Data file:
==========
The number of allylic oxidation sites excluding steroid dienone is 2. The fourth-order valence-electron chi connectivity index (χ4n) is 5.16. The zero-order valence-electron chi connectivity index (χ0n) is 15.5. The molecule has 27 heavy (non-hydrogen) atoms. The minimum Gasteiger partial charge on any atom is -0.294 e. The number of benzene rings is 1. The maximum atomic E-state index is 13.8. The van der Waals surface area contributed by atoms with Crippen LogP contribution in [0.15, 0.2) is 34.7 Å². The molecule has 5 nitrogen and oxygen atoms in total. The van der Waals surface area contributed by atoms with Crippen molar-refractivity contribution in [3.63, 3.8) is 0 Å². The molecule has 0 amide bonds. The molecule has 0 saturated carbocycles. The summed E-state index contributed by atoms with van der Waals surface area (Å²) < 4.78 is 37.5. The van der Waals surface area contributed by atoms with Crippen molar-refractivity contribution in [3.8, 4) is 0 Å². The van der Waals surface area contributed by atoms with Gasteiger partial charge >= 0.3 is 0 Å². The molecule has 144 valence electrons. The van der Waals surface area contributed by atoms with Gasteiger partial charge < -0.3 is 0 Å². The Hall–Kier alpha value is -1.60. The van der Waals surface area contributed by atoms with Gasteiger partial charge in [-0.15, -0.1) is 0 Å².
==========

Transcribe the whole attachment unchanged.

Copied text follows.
The number of allylic oxidation sites excluding steroid dienone is 2. The fourth-order valence-electron chi connectivity index (χ4n) is 5.16. The zero-order valence-electron chi connectivity index (χ0n) is 15.5. The molecule has 27 heavy (non-hydrogen) atoms. The minimum Gasteiger partial charge on any atom is -0.294 e. The number of benzene rings is 1. The maximum atomic E-state index is 13.8. The van der Waals surface area contributed by atoms with Crippen LogP contribution in [0.15, 0.2) is 34.7 Å². The molecule has 5 nitrogen and oxygen atoms in total. The van der Waals surface area contributed by atoms with Crippen molar-refractivity contribution in [3.63, 3.8) is 0 Å². The molecule has 0 amide bonds. The molecule has 0 saturated carbocycles. The summed E-state index contributed by atoms with van der Waals surface area (Å²) < 4.78 is 37.5. The van der Waals surface area contributed by atoms with Crippen molar-refractivity contribution in [3.8, 4) is 0 Å². The van der Waals surface area contributed by atoms with Gasteiger partial charge >= 0.3 is 0 Å². The molecule has 144 valence electrons. The van der Waals surface area contributed by atoms with Gasteiger partial charge < -0.3 is 0 Å². The Hall–Kier alpha value is -1.60. The van der Waals surface area contributed by atoms with Gasteiger partial charge in [-0.15, -0.1) is 0 Å².